Although uncomfortable, a strained chest muscle is usually a minor injury that tends to heal within days or weeks.
In this article, we outline the causes of a strained chest muscle, along with possible treatments. We also explain how to differentiate the symptoms from those of other causes of chest pain.
Heavy lifting can cause a person to pull a muscle in their chest.
Intercostal muscle strains are the most common cause of musculoskeletal chest pain, which people often refer to as a pulled muscle.
The intercostal muscles are a muscle group that sits between the ribs and makes up the chest wall.
This muscle group comprises three layers: the external, internal, and innermost intercostal muscles. Together, they stabilize the rib cage and assist with breathing.
Possible causes of chest wall strains include:
- sports injuries from overstretching, muscle fatigue, or performing repetitive and forceful motions
- contact injuries
- inadequate warmup before exercise
- heavy lifting
- poor flexibility
- twisting the torso beyond its normal range
- reaching overhead for extended periods
- overuse of the muscles
- chronic poor posture
- a severe cough
People who injure the muscles in the chest wall may experience:
- pain that increases with movement of the chest or upper spine
- pain that worsens when breathing deeply, sneezing, or coughing
- an area of soreness or tenderness within the chest wall
- upper back pain
Other causes of chest pain
A pulled muscle in the chest wall may feel similar to a more serious problem with the heart or lungs.
Knowing the difference between these types of pain can help people seek emergency treatment when necessary.
Other causes of chest pain include:
A person having a heart attack may experience shortness of breath.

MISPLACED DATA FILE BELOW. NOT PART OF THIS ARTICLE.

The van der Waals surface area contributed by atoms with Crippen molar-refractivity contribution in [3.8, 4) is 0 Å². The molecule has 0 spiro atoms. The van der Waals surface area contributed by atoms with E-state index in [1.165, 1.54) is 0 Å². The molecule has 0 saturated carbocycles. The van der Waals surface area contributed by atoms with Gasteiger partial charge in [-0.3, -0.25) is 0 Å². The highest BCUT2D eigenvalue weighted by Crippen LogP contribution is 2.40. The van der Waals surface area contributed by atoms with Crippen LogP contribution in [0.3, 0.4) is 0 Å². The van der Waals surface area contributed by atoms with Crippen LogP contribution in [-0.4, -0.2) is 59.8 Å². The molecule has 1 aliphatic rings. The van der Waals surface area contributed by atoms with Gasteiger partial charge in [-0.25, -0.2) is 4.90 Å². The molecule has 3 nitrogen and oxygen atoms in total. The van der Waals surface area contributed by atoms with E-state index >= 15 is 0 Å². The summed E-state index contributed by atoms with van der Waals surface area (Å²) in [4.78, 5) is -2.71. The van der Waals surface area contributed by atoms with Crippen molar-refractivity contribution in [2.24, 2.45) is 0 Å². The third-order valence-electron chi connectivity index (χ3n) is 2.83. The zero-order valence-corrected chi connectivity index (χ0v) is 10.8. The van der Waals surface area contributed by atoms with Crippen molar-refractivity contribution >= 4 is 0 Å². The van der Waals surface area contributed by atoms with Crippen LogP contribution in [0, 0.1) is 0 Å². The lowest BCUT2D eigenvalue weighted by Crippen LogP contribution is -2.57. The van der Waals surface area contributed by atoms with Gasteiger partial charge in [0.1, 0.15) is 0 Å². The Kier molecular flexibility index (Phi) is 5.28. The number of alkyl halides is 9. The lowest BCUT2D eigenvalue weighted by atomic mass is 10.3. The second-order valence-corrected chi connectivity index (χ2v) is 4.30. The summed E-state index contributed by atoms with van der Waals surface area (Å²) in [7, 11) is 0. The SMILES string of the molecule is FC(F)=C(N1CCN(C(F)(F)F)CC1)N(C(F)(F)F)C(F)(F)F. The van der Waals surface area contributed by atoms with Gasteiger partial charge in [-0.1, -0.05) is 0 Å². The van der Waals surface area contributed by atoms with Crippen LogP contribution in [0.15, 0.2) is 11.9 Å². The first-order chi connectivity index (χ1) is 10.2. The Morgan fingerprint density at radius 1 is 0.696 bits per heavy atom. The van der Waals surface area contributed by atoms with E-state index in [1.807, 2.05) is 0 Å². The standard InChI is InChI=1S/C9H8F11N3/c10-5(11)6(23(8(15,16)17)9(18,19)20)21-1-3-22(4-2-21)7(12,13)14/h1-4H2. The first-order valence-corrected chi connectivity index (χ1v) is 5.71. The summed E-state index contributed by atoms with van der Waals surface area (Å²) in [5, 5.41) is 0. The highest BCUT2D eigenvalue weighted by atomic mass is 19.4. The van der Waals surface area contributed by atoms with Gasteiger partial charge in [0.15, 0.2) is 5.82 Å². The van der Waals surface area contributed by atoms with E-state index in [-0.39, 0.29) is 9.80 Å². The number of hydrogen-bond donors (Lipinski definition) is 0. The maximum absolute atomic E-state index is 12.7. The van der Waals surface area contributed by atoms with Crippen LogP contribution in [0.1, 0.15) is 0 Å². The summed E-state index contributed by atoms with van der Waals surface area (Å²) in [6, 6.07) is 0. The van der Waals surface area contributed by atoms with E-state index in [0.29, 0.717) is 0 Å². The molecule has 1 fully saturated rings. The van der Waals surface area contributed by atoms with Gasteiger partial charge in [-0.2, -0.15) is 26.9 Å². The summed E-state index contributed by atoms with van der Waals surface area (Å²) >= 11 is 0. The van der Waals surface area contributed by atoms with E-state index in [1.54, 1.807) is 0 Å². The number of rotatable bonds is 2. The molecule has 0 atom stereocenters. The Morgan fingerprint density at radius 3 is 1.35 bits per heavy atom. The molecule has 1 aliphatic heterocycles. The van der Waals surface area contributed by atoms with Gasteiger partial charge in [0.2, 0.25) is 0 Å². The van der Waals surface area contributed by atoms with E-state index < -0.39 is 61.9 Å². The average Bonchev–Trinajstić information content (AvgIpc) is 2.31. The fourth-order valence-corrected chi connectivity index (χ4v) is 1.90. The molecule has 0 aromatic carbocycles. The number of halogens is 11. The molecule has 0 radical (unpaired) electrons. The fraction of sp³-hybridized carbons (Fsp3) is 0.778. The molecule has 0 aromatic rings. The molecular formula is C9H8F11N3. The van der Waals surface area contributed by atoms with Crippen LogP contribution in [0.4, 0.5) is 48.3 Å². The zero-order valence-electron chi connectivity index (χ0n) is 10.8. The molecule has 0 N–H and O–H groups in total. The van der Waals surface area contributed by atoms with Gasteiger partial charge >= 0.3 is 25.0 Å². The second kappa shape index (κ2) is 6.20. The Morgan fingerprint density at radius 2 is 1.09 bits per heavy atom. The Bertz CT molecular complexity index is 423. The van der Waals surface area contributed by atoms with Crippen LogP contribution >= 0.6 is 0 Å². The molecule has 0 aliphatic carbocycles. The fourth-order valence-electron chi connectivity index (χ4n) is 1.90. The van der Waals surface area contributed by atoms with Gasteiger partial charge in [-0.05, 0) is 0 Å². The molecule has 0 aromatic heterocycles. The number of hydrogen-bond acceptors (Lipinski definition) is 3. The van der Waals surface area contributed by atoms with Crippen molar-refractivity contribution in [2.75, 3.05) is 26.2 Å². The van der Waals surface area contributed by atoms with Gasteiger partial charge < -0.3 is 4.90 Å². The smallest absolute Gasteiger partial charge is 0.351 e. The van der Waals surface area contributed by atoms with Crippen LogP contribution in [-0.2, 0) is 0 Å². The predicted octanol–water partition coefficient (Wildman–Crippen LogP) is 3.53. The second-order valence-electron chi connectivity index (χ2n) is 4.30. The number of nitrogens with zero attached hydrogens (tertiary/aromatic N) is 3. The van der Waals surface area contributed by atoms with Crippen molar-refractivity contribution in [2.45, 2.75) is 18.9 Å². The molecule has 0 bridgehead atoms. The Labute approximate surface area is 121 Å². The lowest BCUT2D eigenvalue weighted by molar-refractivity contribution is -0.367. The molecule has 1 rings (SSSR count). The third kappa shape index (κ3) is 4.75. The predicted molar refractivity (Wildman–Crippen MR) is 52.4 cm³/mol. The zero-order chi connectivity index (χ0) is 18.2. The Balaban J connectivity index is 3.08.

The pain of a heart attack differs from that of a strained chest muscle. A heart attack may cause a dull pain or an uncomfortable feeling of pressure in the chest.
Usually, the pain begins in the center of the chest, and it may radiate outward to one or both arms, the back, neck, jaw, or stomach.
Pain may last for several minutes, and it may disappear and return in some cases.
Other symptoms of a heart attack include:
- shortness of breath
- breaking out in a cold sweat
A heart attack is a medical emergency. A person should call 911 or their local emergency number if they experience symptoms of a heart attack.
Angina pectoris, or stable angina, is chest pain resulting from coronary heart disease. Angina pectoris occurs when there is not enough blood getting to the heart due to the narrowing or blockage of the arteries.
The symptoms of stable angina are similar to those of a heart attack but may be shorter in duration, typically disappearing within 5 minutes.
These symptoms usually occur after physical exertion and go away after resting or taking medication.
Pleuritis can cause pain that feels like a pulled chest muscle. It is generally sharp, sudden, and increases in severity when taking a breath.
Unlike a strained muscle, pleuritis may cause additional symptoms, such as fever and muscle aches. A person who suspects that they have pleuritis should visit a doctor, who will listen to their lungs using a stethoscope to make a diagnosis.
A person with pneumonia may experience a sharp or stabbing pain in the chest, which worsens when coughing or breathing deeply.
Other symptoms of pneumonia include:
- a cough that produces green, yellow, or bloody mucus
- shortness of breath
- excessive sweating and clammy skin
- appetite loss
A pulmonary embolism (PE) refers to a blockage of the blood vessels within the lungs. The most common cause is a blood clot.